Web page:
Is There A Difference Between Broth And Stock?

Yes. While both are similar, their preparation and intended use are the primary differences. Stocks usually involve bones, sometimes roasted, and simmer for longer to extract collagen, resulting in a gelatinous consistency. Broths usually involve meat (and can include bones) and are seasoned, often consumed directly or used in soups.

Exploring Your Path To Mixed Bones Slow Cooker Stock and Its Deliciousness

Exploring Your Path To Mixed Bones Slow Cooker Stock and Its Deliciousness

0 from 0 votes
Recipe by Hanna Barnes Course: Soup Recipes


Prep time


Cooking time





Unlock the wholesome goodness of a classic kitchen staple with this Mixed Bones Slow Cooker Stock. Crafted with a medley of bones and fresh vegetables, this slow-simmered elixir is the secret ingredient to elevate your culinary creations from comforting soups to luxurious sauces.


  • Bones (chicken, beef, pork)

  • Vinegar

  • Chopped Vegetables

  • Onion

  • Leek

  • Peeled Carrots

  • Celery

  • Peeled Turnip

  • Parsley

  • Cold Filtered Water

STEP-BY-STEp Directions

  • Preparation Steps
    Bone and Vinegar Prep: Place your assortment of chicken, beef, and pork bones into your slow cooker. Pour ¼ cup of vinegar over the bones and give them a good toss to coat.
    Vegetable Layering: Strew your pre-chopped vegetables—onion, leek, carrots, celery, turnip, and parsley—over the bones in the slow cooker.
  • Cooking
    Water Addition: Add enough cold, filtered water to just cover all the ingredients in the slow cooker.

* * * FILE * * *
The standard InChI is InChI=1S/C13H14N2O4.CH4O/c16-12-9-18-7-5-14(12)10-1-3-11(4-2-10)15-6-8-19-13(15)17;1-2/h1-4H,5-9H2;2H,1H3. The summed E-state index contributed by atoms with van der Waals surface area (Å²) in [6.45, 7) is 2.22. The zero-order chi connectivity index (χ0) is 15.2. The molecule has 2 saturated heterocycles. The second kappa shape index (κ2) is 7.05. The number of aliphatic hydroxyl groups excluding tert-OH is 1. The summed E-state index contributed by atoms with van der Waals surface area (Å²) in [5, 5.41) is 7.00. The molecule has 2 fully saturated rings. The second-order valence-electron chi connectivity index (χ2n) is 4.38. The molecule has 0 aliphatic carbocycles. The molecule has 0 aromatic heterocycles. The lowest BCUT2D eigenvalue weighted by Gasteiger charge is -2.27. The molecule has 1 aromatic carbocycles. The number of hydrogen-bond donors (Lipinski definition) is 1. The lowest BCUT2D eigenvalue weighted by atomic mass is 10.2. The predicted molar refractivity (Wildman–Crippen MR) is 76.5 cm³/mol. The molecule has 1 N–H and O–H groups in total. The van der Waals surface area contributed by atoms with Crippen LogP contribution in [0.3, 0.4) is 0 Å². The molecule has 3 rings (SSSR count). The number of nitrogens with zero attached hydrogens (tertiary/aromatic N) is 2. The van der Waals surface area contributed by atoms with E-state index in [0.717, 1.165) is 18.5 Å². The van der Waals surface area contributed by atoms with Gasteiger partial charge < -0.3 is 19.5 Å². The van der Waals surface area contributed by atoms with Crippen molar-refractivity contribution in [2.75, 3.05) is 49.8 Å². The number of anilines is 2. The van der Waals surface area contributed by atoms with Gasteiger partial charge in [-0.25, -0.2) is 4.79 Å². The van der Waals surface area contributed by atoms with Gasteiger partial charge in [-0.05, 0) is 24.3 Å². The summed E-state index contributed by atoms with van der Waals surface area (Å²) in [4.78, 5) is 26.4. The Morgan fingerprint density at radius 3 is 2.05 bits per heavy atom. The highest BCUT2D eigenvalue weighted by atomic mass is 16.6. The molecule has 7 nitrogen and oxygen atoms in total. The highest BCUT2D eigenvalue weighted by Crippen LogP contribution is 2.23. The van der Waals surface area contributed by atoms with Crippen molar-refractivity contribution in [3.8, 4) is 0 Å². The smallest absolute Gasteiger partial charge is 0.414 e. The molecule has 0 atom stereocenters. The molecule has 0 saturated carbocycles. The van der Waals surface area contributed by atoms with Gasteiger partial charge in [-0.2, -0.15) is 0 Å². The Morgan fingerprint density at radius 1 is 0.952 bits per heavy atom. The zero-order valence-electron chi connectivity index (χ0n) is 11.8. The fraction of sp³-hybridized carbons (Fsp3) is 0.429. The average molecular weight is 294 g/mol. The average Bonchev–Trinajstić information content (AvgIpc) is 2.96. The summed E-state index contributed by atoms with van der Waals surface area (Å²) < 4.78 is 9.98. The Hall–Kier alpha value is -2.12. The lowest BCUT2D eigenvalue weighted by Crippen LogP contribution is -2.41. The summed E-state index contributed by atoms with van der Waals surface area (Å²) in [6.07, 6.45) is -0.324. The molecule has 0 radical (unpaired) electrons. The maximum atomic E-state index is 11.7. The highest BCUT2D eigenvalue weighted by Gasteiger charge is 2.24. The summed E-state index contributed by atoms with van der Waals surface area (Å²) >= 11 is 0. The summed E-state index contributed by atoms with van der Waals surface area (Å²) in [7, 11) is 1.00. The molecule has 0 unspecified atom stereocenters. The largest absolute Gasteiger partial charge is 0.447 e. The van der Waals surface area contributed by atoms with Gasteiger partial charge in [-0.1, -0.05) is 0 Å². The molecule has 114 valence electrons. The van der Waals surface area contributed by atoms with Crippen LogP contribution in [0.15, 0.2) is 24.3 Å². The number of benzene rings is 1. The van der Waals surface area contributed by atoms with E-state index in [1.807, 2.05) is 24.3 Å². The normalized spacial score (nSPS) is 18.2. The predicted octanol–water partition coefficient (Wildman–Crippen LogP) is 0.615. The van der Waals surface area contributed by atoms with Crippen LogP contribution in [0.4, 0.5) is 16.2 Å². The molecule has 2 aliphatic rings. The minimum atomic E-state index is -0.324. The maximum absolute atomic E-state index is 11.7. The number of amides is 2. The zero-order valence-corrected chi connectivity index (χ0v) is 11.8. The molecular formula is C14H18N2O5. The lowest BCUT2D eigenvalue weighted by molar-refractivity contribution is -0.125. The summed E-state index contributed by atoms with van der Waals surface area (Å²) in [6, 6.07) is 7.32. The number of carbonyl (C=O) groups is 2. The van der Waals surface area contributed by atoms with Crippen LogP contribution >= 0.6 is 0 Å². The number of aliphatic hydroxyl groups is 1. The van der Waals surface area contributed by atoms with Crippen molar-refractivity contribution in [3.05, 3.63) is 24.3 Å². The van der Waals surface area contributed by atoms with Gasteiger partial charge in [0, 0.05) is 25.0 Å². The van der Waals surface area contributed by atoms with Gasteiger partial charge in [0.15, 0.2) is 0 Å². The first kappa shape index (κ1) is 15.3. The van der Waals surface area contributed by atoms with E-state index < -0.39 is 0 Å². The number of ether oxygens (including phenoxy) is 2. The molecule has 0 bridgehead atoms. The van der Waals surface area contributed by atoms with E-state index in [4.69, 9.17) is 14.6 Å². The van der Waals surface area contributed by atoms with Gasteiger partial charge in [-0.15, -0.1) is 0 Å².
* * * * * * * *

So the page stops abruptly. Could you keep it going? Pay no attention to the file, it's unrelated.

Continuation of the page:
Slow Cooking: Set your slow cooker on a low setting and let the ingredients simmer for 12 to 24 hours. If your slow cooker struggles to maintain a simmer, leave the lid slightly ajar. Keep an eye on the water level and add more as needed to keep the ingredients submerged.
  • Final Touches
    Straining: Once done cooking, use tongs and a slotted spoon to remove bones and vegetable pieces. Then strain the liquid through a fine-mesh strainer into 2-quart measuring containers or a large heatproof bowl.
  • Cooling and Storing
    Cooling: If not using the stock right away, allow it to cool to room temperature.
    Refrigerating: Place the stock in the refrigerator, uncovered, for several hours until the fat rises and congeals.
    Skimming and Transferring: Optionally, skim off the fat (which can be used in other recipes). Transfer the cooled stock to your choice of containers and cover
  • Serving and Additional Options
    Immediate Use: The stock is now ready to be used in your favorite recipes.
    Extended Storage: If you’re not planning to use it immediately, you can store it in the freezer for many months.
    Chilled Scooping: Alternatively, you could refrigerate the slow cooker insert with the broth until well chilled. Skim off the fat, and then scoop out stock as needed.


  • Straining Tips: Double strain for clearer broth.
  • Vinegar Substitute: Apple cider vinegar can replace white vinegar for a different flavor profile
  • Herb Options: Feel free to add herbs like thyme or bay leaves for extra aroma.
  • Cooking Time: Aim for the longer end of the suggested cooking time range for a richer stock.
  • Fat Skimming: For a leaner broth, allow to cool and skim off the fat before storing.
  • Serving Suggestion: Tastes best when served hot; consider garnishing with a sprinkle of sea salt and a dash of lemon juice.
Hanna Barnes
Scroll to Top